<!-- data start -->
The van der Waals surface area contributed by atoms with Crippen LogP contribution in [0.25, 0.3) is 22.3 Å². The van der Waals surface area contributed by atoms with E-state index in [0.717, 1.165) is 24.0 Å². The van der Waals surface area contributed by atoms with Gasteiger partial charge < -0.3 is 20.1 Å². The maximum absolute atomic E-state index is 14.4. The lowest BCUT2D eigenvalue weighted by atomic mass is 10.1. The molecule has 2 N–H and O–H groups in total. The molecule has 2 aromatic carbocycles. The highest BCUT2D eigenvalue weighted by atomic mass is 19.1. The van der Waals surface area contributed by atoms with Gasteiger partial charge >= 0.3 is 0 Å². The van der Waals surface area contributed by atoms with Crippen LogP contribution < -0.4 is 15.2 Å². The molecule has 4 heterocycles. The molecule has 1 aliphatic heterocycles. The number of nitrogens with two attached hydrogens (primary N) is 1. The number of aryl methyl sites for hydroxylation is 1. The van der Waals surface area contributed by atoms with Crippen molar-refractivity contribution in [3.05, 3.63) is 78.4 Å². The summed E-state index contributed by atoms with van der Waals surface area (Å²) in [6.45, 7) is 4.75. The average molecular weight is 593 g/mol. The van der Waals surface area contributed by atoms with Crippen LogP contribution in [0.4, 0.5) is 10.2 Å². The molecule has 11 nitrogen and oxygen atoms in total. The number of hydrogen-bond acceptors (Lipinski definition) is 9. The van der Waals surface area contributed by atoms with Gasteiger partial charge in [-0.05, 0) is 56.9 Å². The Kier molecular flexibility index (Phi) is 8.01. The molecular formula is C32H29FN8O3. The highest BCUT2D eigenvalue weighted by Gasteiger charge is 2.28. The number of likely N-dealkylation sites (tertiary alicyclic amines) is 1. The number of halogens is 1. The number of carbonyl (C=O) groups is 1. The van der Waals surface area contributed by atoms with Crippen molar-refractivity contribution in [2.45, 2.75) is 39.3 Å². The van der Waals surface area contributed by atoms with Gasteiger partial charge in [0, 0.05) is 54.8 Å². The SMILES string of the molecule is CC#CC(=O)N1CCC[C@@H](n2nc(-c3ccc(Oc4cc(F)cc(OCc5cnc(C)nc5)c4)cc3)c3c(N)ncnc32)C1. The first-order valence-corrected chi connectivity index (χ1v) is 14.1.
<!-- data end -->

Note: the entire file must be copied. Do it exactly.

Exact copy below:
The van der Waals surface area contributed by atoms with Crippen LogP contribution in [0.25, 0.3) is 22.3 Å². The van der Waals surface area contributed by atoms with E-state index in [0.717, 1.165) is 24.0 Å². The van der Waals surface area contributed by atoms with Gasteiger partial charge < -0.3 is 20.1 Å². The maximum absolute atomic E-state index is 14.4. The lowest BCUT2D eigenvalue weighted by atomic mass is 10.1. The molecule has 2 N–H and O–H groups in total. The molecule has 2 aromatic carbocycles. The highest BCUT2D eigenvalue weighted by atomic mass is 19.1. The van der Waals surface area contributed by atoms with Gasteiger partial charge >= 0.3 is 0 Å². The van der Waals surface area contributed by atoms with Crippen LogP contribution < -0.4 is 15.2 Å². The molecule has 4 heterocycles. The molecule has 1 aliphatic heterocycles. The number of nitrogens with two attached hydrogens (primary N) is 1. The number of aryl methyl sites for hydroxylation is 1. The van der Waals surface area contributed by atoms with Crippen molar-refractivity contribution in [3.05, 3.63) is 78.4 Å². The summed E-state index contributed by atoms with van der Waals surface area (Å²) in [6.45, 7) is 4.75. The average molecular weight is 593 g/mol. The van der Waals surface area contributed by atoms with Crippen LogP contribution in [0.4, 0.5) is 10.2 Å². The molecule has 11 nitrogen and oxygen atoms in total. The number of hydrogen-bond acceptors (Lipinski definition) is 9. The van der Waals surface area contributed by atoms with Gasteiger partial charge in [-0.05, 0) is 56.9 Å². The Kier molecular flexibility index (Phi) is 8.01. The molecular formula is C32H29FN8O3. The highest BCUT2D eigenvalue weighted by Gasteiger charge is 2.28. The number of likely N-dealkylation sites (tertiary alicyclic amines) is 1. The number of halogens is 1. The number of carbonyl (C=O) groups is 1. The van der Waals surface area contributed by atoms with Crippen molar-refractivity contribution in [2.45, 2.75) is 39.3 Å². The van der Waals surface area contributed by atoms with Gasteiger partial charge in [0, 0.05) is 54.8 Å². The SMILES string of the molecule is CC#CC(=O)N1CCC[C@@H](n2nc(-c3ccc(Oc4cc(F)cc(OCc5cnc(C)nc5)c4)cc3)c3c(N)ncnc32)C1. The first-order valence-corrected chi connectivity index (χ1v) is 14.1.